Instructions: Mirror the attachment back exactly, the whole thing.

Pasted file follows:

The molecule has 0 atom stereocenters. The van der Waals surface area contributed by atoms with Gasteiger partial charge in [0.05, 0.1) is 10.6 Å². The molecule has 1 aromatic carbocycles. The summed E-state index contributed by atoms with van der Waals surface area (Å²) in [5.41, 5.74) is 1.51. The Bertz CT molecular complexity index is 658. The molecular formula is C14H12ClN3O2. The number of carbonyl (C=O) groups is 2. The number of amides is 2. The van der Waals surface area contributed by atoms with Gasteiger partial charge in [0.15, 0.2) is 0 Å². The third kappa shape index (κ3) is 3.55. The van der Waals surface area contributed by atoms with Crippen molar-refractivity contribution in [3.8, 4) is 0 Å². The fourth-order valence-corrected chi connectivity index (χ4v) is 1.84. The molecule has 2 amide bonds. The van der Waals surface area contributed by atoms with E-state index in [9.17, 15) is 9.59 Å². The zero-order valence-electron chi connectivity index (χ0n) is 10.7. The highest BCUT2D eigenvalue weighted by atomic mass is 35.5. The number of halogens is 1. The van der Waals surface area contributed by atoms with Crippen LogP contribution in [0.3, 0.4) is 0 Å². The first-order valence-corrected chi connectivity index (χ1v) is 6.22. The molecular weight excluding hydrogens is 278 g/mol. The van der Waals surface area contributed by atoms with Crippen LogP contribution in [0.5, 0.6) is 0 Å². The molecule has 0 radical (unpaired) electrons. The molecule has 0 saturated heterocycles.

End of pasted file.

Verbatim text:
The molecule has 0 atom stereocenters. The van der Waals surface area contributed by atoms with Gasteiger partial charge in [0.05, 0.1) is 10.6 Å². The molecule has 1 aromatic carbocycles. The summed E-state index contributed by atoms with van der Waals surface area (Å²) in [5.41, 5.74) is 1.51. The Bertz CT molecular complexity index is 658. The molecular formula is C14H12ClN3O2. The number of carbonyl (C=O) groups is 2. The number of amides is 2. The van der Waals surface area contributed by atoms with Gasteiger partial charge in [0.15, 0.2) is 0 Å². The third kappa shape index (κ3) is 3.55. The van der Waals surface area contributed by atoms with Crippen molar-refractivity contribution in [3.8, 4) is 0 Å². The fourth-order valence-corrected chi connectivity index (χ4v) is 1.84. The molecule has 2 amide bonds. The van der Waals surface area contributed by atoms with E-state index in [9.17, 15) is 9.59 Å². The zero-order valence-electron chi connectivity index (χ0n) is 10.7. The highest BCUT2D eigenvalue weighted by atomic mass is 35.5. The number of halogens is 1. The van der Waals surface area contributed by atoms with Crippen LogP contribution in [0.3, 0.4) is 0 Å². The first-order valence-corrected chi connectivity index (χ1v) is 6.22. The molecular weight excluding hydrogens is 278 g/mol. The van der Waals surface area contributed by atoms with Crippen LogP contribution in [0.5, 0.6) is 0 Å². The molecule has 0 radical (unpaired) electrons. The molecule has 0 saturated heterocycles.